South Korea’s trade minister said Wednesday he believes the United States should yield more in talks over their free trade agreement in the face of North Korea’s nuclear threat.
In a meeting with reporters in Washington, Kim Hyun-chong said the current military tensions with Pyongyang should strengthen, not weaken, Seoul’s hand in negotiations over a possible amendment to the agreement known as KORUS.
“When there is a national security issue, shouldn’t the U.S. make more concessions?,” the minister said on a visit here to campaign against the scrapping of the deal. “South Korea-U.S. ties are important to us, but also to the U.S. Under these circumstances, I think the U.S., as an ally, should yield more.”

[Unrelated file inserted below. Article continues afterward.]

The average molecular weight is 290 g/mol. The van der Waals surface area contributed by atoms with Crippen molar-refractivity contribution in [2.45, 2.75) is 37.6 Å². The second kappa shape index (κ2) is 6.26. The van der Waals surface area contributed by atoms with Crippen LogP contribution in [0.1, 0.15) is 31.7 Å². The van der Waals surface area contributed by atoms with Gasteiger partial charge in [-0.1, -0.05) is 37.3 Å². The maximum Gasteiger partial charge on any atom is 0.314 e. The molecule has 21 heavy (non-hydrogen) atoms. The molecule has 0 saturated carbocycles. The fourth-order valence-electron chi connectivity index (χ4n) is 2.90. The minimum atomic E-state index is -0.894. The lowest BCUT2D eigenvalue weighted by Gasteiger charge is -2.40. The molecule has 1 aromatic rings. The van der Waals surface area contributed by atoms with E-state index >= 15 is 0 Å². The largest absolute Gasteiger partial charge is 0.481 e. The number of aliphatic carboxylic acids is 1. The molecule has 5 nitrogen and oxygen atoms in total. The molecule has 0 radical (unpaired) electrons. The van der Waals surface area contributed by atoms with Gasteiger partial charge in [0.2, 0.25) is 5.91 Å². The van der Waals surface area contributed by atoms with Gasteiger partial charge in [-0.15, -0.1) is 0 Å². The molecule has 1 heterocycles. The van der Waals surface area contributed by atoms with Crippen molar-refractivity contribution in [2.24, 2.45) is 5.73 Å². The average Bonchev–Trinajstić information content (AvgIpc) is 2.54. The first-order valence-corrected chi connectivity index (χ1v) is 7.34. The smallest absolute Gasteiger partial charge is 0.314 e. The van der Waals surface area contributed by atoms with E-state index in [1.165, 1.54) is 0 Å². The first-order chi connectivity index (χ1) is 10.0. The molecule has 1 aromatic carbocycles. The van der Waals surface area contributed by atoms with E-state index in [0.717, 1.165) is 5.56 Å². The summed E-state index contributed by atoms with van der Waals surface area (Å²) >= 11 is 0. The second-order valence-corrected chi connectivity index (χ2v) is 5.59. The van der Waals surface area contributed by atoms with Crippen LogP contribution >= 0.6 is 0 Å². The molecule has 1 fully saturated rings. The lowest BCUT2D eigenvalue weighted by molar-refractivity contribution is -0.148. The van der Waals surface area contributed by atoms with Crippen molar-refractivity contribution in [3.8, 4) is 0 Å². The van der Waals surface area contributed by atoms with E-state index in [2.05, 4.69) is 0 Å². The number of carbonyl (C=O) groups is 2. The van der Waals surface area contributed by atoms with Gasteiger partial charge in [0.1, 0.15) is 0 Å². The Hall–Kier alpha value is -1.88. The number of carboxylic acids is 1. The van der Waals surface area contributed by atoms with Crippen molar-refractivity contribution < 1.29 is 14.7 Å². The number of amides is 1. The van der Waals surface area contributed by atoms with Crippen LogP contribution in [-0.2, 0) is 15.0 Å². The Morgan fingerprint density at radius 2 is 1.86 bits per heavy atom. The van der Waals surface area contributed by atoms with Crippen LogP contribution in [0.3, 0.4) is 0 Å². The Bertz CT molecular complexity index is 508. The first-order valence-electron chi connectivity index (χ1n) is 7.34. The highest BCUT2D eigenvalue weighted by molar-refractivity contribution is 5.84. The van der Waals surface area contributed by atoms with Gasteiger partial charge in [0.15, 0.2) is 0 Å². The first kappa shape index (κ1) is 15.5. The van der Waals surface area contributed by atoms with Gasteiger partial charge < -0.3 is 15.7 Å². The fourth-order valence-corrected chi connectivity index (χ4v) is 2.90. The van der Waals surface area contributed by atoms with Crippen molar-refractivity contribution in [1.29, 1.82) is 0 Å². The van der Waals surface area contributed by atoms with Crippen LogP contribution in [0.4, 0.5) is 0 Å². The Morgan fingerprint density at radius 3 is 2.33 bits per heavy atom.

The two sides are set to hold a second round of negotiations in Washington next Wednesday to address U.S. calls for an amendment to the five-year-old pact.
The Trump administration has blamed KORUS for the U.S.’s growing deficit in goods trade with South Korea. Seoul argues the deficit would be larger without the agreement and has called for a joint study of its impact on the two economies.
The first round of talks held in Seoul in August reportedly ended in an impasse. Trump then threatened to pull out of the agreement but stopped short amid strong opposition from within the White House, Congress and relevant industries, as well as heightened tensions caused by North Korea’s Sept. 3 nuclear test.
The U.S. has a deficit of US$27.7 billion in goods trade with South Korea, but a surplus of $10 billion in services trade. Since the agreement took effect, South Korean investment in the U.S. has increased from $2.2 billion to $5.8 billion and created 45,000 jobs.